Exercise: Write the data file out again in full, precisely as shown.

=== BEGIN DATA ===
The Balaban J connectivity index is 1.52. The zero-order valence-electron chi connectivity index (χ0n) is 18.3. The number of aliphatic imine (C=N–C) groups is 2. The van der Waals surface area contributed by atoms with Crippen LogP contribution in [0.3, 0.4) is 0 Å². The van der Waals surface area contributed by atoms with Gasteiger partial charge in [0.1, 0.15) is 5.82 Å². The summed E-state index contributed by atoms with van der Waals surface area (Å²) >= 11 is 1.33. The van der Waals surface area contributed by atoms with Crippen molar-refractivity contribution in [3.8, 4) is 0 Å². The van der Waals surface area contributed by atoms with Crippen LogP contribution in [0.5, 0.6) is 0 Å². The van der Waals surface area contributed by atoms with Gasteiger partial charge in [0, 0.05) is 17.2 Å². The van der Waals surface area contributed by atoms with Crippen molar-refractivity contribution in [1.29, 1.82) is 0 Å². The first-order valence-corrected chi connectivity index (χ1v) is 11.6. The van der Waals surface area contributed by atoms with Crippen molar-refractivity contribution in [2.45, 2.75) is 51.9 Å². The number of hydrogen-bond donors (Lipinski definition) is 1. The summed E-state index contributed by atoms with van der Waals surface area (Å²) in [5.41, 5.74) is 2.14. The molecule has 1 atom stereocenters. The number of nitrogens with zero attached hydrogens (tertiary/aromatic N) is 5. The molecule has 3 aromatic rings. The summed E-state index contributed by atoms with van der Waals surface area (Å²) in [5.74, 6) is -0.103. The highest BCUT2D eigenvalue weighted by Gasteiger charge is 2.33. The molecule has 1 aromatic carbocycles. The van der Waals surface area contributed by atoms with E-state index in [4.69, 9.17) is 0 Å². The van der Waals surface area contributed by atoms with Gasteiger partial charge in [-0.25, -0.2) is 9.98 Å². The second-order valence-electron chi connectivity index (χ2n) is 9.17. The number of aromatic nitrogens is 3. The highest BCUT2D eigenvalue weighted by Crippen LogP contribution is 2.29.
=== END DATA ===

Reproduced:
The Balaban J connectivity index is 1.52. The zero-order valence-electron chi connectivity index (χ0n) is 18.3. The number of aliphatic imine (C=N–C) groups is 2. The van der Waals surface area contributed by atoms with Crippen LogP contribution in [0.3, 0.4) is 0 Å². The van der Waals surface area contributed by atoms with Gasteiger partial charge in [0.1, 0.15) is 5.82 Å². The summed E-state index contributed by atoms with van der Waals surface area (Å²) >= 11 is 1.33. The van der Waals surface area contributed by atoms with Crippen molar-refractivity contribution in [3.8, 4) is 0 Å². The van der Waals surface area contributed by atoms with Crippen LogP contribution in [0.5, 0.6) is 0 Å². The van der Waals surface area contributed by atoms with Gasteiger partial charge in [0, 0.05) is 17.2 Å². The van der Waals surface area contributed by atoms with Crippen molar-refractivity contribution in [1.29, 1.82) is 0 Å². The first-order valence-corrected chi connectivity index (χ1v) is 11.6. The van der Waals surface area contributed by atoms with Crippen molar-refractivity contribution in [2.45, 2.75) is 51.9 Å². The number of hydrogen-bond donors (Lipinski definition) is 1. The summed E-state index contributed by atoms with van der Waals surface area (Å²) in [5.41, 5.74) is 2.14. The molecule has 1 atom stereocenters. The number of nitrogens with zero attached hydrogens (tertiary/aromatic N) is 5. The molecule has 3 aromatic rings. The summed E-state index contributed by atoms with van der Waals surface area (Å²) in [5.74, 6) is -0.103. The highest BCUT2D eigenvalue weighted by Gasteiger charge is 2.33. The molecule has 1 aromatic carbocycles. The van der Waals surface area contributed by atoms with E-state index in [4.69, 9.17) is 0 Å². The van der Waals surface area contributed by atoms with Gasteiger partial charge in [-0.25, -0.2) is 9.98 Å². The second-order valence-electron chi connectivity index (χ2n) is 9.17. The number of aromatic nitrogens is 3. The highest BCUT2D eigenvalue weighted by Crippen LogP contribution is 2.29.